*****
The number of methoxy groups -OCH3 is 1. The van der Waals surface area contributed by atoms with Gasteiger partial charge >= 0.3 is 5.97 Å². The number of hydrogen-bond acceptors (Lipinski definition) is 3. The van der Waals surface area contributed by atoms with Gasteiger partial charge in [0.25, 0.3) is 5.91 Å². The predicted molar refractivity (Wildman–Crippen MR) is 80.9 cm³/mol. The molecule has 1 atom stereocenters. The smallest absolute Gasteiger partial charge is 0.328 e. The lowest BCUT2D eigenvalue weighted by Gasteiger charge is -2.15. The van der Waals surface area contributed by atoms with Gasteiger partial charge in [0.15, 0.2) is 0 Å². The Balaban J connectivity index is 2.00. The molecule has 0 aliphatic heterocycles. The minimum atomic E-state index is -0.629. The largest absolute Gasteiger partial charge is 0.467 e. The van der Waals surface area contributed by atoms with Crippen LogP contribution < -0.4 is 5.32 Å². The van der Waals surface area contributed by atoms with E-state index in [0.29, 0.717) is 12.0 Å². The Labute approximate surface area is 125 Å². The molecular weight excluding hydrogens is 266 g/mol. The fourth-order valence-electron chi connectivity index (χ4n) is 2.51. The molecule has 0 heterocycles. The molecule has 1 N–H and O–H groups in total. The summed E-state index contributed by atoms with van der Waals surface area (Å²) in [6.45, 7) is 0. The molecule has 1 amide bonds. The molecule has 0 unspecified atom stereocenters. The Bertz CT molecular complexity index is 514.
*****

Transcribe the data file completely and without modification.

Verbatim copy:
The number of methoxy groups -OCH3 is 1. The van der Waals surface area contributed by atoms with Gasteiger partial charge >= 0.3 is 5.97 Å². The number of hydrogen-bond acceptors (Lipinski definition) is 3. The van der Waals surface area contributed by atoms with Gasteiger partial charge in [0.25, 0.3) is 5.91 Å². The predicted molar refractivity (Wildman–Crippen MR) is 80.9 cm³/mol. The molecule has 1 atom stereocenters. The smallest absolute Gasteiger partial charge is 0.328 e. The lowest BCUT2D eigenvalue weighted by Gasteiger charge is -2.15. The van der Waals surface area contributed by atoms with Gasteiger partial charge in [0.15, 0.2) is 0 Å². The Balaban J connectivity index is 2.00. The molecule has 0 aliphatic heterocycles. The minimum atomic E-state index is -0.629. The largest absolute Gasteiger partial charge is 0.467 e. The van der Waals surface area contributed by atoms with Crippen LogP contribution < -0.4 is 5.32 Å². The van der Waals surface area contributed by atoms with E-state index in [0.29, 0.717) is 12.0 Å². The Labute approximate surface area is 125 Å². The molecular weight excluding hydrogens is 266 g/mol. The fourth-order valence-electron chi connectivity index (χ4n) is 2.51. The molecule has 0 heterocycles. The molecule has 1 N–H and O–H groups in total. The summed E-state index contributed by atoms with van der Waals surface area (Å²) in [6.45, 7) is 0. The molecule has 1 amide bonds. The molecule has 0 unspecified atom stereocenters. The Bertz CT molecular complexity index is 514.